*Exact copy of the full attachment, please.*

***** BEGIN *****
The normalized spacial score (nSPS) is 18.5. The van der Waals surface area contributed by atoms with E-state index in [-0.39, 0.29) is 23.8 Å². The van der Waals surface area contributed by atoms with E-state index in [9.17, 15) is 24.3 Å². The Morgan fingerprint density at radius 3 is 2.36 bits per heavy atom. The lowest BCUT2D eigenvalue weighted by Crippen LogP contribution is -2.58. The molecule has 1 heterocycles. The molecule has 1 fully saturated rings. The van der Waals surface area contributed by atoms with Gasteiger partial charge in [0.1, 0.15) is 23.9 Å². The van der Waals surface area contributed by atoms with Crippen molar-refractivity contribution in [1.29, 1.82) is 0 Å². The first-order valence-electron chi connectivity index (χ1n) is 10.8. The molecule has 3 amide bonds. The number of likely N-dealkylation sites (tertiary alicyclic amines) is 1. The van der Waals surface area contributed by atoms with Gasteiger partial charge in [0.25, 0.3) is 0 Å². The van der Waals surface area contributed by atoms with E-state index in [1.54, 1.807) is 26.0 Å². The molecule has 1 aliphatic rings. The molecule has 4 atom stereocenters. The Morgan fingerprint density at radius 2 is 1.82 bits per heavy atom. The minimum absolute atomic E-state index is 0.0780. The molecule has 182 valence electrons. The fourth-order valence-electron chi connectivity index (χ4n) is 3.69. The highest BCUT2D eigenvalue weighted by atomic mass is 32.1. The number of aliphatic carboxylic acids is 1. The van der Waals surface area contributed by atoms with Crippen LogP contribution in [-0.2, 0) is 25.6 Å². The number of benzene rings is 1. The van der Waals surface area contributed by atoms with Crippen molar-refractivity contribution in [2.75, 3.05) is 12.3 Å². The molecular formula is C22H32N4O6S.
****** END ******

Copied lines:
The normalized spacial score (nSPS) is 18.5. The van der Waals surface area contributed by atoms with E-state index in [-0.39, 0.29) is 23.8 Å². The van der Waals surface area contributed by atoms with E-state index in [9.17, 15) is 24.3 Å². The Morgan fingerprint density at radius 3 is 2.36 bits per heavy atom. The lowest BCUT2D eigenvalue weighted by Crippen LogP contribution is -2.58. The molecule has 1 heterocycles. The molecule has 1 fully saturated rings. The van der Waals surface area contributed by atoms with Gasteiger partial charge in [0.1, 0.15) is 23.9 Å². The van der Waals surface area contributed by atoms with Crippen molar-refractivity contribution in [1.29, 1.82) is 0 Å². The first-order valence-electron chi connectivity index (χ1n) is 10.8. The molecule has 3 amide bonds. The number of likely N-dealkylation sites (tertiary alicyclic amines) is 1. The van der Waals surface area contributed by atoms with Gasteiger partial charge in [0.25, 0.3) is 0 Å². The van der Waals surface area contributed by atoms with E-state index in [1.54, 1.807) is 26.0 Å². The molecule has 1 aliphatic rings. The molecule has 4 atom stereocenters. The Morgan fingerprint density at radius 2 is 1.82 bits per heavy atom. The minimum absolute atomic E-state index is 0.0780. The molecule has 182 valence electrons. The fourth-order valence-electron chi connectivity index (χ4n) is 3.69. The highest BCUT2D eigenvalue weighted by atomic mass is 32.1. The number of aliphatic carboxylic acids is 1. The van der Waals surface area contributed by atoms with Crippen LogP contribution in [-0.2, 0) is 25.6 Å². The number of benzene rings is 1. The van der Waals surface area contributed by atoms with Crippen molar-refractivity contribution in [2.75, 3.05) is 12.3 Å². The molecular formula is C22H32N4O6S.